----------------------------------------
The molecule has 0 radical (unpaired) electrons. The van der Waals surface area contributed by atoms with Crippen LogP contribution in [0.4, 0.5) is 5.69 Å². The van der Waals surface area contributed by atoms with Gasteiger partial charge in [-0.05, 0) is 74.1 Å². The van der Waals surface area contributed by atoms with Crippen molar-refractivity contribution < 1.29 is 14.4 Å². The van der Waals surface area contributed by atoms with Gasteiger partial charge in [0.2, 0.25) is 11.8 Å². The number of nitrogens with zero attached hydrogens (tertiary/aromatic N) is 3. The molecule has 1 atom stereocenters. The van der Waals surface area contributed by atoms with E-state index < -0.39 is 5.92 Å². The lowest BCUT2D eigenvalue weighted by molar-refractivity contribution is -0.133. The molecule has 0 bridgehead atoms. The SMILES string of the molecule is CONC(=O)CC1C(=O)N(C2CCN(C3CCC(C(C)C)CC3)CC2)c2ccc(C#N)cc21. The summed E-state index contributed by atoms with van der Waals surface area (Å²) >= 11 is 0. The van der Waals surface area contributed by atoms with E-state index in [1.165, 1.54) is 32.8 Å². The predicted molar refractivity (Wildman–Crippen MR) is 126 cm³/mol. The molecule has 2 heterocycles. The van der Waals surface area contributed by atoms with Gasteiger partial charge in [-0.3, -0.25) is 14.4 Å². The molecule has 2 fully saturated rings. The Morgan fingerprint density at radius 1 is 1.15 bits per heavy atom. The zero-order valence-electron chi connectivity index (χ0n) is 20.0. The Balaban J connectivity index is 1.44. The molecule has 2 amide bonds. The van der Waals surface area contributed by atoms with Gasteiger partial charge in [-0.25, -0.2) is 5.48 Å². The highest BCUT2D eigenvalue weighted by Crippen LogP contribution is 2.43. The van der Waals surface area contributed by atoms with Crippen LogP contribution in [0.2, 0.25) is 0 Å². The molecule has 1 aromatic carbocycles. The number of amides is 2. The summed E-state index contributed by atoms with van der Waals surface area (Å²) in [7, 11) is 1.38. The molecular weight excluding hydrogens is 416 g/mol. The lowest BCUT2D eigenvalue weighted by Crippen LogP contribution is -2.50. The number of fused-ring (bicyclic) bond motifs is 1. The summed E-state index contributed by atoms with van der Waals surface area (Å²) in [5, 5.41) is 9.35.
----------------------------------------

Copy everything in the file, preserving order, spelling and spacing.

The molecule has 0 radical (unpaired) electrons. The van der Waals surface area contributed by atoms with Crippen LogP contribution in [0.4, 0.5) is 5.69 Å². The van der Waals surface area contributed by atoms with Gasteiger partial charge in [-0.05, 0) is 74.1 Å². The van der Waals surface area contributed by atoms with Crippen molar-refractivity contribution < 1.29 is 14.4 Å². The van der Waals surface area contributed by atoms with Gasteiger partial charge in [0.2, 0.25) is 11.8 Å². The number of nitrogens with zero attached hydrogens (tertiary/aromatic N) is 3. The molecule has 1 atom stereocenters. The van der Waals surface area contributed by atoms with E-state index < -0.39 is 5.92 Å². The lowest BCUT2D eigenvalue weighted by molar-refractivity contribution is -0.133. The molecule has 0 bridgehead atoms. The SMILES string of the molecule is CONC(=O)CC1C(=O)N(C2CCN(C3CCC(C(C)C)CC3)CC2)c2ccc(C#N)cc21. The summed E-state index contributed by atoms with van der Waals surface area (Å²) >= 11 is 0. The van der Waals surface area contributed by atoms with E-state index in [1.165, 1.54) is 32.8 Å². The predicted molar refractivity (Wildman–Crippen MR) is 126 cm³/mol. The molecule has 2 heterocycles. The van der Waals surface area contributed by atoms with Gasteiger partial charge in [-0.3, -0.25) is 14.4 Å². The molecule has 2 fully saturated rings. The Morgan fingerprint density at radius 1 is 1.15 bits per heavy atom. The zero-order valence-electron chi connectivity index (χ0n) is 20.0. The Balaban J connectivity index is 1.44. The molecule has 2 amide bonds. The van der Waals surface area contributed by atoms with Gasteiger partial charge in [-0.25, -0.2) is 5.48 Å². The highest BCUT2D eigenvalue weighted by Crippen LogP contribution is 2.43. The van der Waals surface area contributed by atoms with Crippen LogP contribution in [0.2, 0.25) is 0 Å². The molecule has 1 aromatic carbocycles. The number of amides is 2. The summed E-state index contributed by atoms with van der Waals surface area (Å²) in [7, 11) is 1.38. The molecular weight excluding hydrogens is 416 g/mol. The lowest BCUT2D eigenvalue weighted by Crippen LogP contribution is -2.50. The number of fused-ring (bicyclic) bond motifs is 1. The summed E-state index contributed by atoms with van der Waals surface area (Å²) in [5, 5.41) is 9.35.